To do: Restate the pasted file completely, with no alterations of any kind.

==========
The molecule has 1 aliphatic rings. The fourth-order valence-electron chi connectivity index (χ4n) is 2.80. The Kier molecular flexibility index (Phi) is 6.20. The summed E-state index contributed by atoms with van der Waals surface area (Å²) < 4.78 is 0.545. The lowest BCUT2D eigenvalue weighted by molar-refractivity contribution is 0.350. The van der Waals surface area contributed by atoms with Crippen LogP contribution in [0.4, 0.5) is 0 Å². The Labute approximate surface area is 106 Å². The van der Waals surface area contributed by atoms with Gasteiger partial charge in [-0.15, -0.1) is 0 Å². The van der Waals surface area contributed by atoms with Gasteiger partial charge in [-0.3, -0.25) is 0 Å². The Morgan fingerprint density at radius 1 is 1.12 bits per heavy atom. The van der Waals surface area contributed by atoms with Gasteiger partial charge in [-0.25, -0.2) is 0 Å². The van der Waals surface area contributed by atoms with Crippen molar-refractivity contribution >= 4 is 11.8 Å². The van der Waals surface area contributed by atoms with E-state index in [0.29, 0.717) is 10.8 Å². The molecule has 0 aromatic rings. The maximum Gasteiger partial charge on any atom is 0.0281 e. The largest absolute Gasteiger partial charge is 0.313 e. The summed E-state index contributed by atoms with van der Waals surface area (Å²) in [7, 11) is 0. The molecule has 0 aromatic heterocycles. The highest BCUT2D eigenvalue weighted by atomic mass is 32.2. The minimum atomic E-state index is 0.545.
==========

The molecule has 1 aliphatic rings. The fourth-order valence-electron chi connectivity index (χ4n) is 2.80. The Kier molecular flexibility index (Phi) is 6.20. The summed E-state index contributed by atoms with van der Waals surface area (Å²) < 4.78 is 0.545. The lowest BCUT2D eigenvalue weighted by molar-refractivity contribution is 0.350. The van der Waals surface area contributed by atoms with Crippen LogP contribution in [0.4, 0.5) is 0 Å². The Labute approximate surface area is 106 Å². The van der Waals surface area contributed by atoms with Gasteiger partial charge in [-0.15, -0.1) is 0 Å². The van der Waals surface area contributed by atoms with Gasteiger partial charge in [-0.3, -0.25) is 0 Å². The Morgan fingerprint density at radius 1 is 1.12 bits per heavy atom. The van der Waals surface area contributed by atoms with Gasteiger partial charge in [-0.25, -0.2) is 0 Å². The van der Waals surface area contributed by atoms with Crippen molar-refractivity contribution >= 4 is 11.8 Å². The van der Waals surface area contributed by atoms with E-state index in [0.29, 0.717) is 10.8 Å². The molecule has 0 aromatic rings. The maximum Gasteiger partial charge on any atom is 0.0281 e. The largest absolute Gasteiger partial charge is 0.313 e. The summed E-state index contributed by atoms with van der Waals surface area (Å²) in [7, 11) is 0. The molecule has 0 aromatic heterocycles. The highest BCUT2D eigenvalue weighted by atomic mass is 32.2. The minimum atomic E-state index is 0.545.